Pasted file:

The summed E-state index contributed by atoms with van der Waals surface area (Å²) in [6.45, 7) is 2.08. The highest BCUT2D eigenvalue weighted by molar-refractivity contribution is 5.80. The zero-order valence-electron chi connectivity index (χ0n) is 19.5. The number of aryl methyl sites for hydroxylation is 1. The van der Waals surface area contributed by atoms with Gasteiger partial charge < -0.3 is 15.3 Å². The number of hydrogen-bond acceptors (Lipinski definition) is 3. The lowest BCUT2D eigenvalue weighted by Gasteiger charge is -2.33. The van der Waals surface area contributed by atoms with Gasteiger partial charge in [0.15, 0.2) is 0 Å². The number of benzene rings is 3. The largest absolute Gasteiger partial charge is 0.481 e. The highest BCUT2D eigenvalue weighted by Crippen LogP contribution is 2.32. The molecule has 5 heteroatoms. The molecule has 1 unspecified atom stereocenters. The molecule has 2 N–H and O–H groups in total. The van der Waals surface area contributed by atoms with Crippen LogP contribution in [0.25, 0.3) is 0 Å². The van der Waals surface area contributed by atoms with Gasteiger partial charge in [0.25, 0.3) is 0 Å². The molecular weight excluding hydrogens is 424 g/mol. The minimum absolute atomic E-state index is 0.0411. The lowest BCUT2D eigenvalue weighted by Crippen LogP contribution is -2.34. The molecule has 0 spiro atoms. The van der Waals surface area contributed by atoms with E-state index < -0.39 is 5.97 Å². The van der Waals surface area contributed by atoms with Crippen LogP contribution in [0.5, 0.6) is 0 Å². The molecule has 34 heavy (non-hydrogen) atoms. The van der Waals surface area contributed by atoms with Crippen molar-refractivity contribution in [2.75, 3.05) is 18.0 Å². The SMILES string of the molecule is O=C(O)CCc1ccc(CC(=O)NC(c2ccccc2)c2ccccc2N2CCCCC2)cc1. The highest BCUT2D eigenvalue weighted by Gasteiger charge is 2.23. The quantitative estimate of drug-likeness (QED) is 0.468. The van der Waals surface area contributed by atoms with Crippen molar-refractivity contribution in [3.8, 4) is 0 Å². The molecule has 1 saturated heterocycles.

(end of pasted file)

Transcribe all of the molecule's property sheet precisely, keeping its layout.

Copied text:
The summed E-state index contributed by atoms with van der Waals surface area (Å²) in [6.45, 7) is 2.08. The highest BCUT2D eigenvalue weighted by molar-refractivity contribution is 5.80. The zero-order valence-electron chi connectivity index (χ0n) is 19.5. The number of aryl methyl sites for hydroxylation is 1. The van der Waals surface area contributed by atoms with Gasteiger partial charge < -0.3 is 15.3 Å². The number of hydrogen-bond acceptors (Lipinski definition) is 3. The lowest BCUT2D eigenvalue weighted by Gasteiger charge is -2.33. The van der Waals surface area contributed by atoms with Gasteiger partial charge in [0.15, 0.2) is 0 Å². The number of benzene rings is 3. The largest absolute Gasteiger partial charge is 0.481 e. The highest BCUT2D eigenvalue weighted by Crippen LogP contribution is 2.32. The molecule has 5 heteroatoms. The molecule has 1 unspecified atom stereocenters. The molecule has 2 N–H and O–H groups in total. The van der Waals surface area contributed by atoms with Crippen LogP contribution in [0.25, 0.3) is 0 Å². The van der Waals surface area contributed by atoms with Gasteiger partial charge in [0.25, 0.3) is 0 Å². The molecular weight excluding hydrogens is 424 g/mol. The minimum absolute atomic E-state index is 0.0411. The lowest BCUT2D eigenvalue weighted by Crippen LogP contribution is -2.34. The molecule has 0 spiro atoms. The van der Waals surface area contributed by atoms with E-state index < -0.39 is 5.97 Å². The van der Waals surface area contributed by atoms with Crippen LogP contribution in [0.5, 0.6) is 0 Å². The molecule has 34 heavy (non-hydrogen) atoms. The van der Waals surface area contributed by atoms with Crippen molar-refractivity contribution in [2.75, 3.05) is 18.0 Å². The SMILES string of the molecule is O=C(O)CCc1ccc(CC(=O)NC(c2ccccc2)c2ccccc2N2CCCCC2)cc1. The highest BCUT2D eigenvalue weighted by Gasteiger charge is 2.23. The quantitative estimate of drug-likeness (QED) is 0.468. The van der Waals surface area contributed by atoms with Crippen molar-refractivity contribution in [3.8, 4) is 0 Å². The molecule has 1 saturated heterocycles.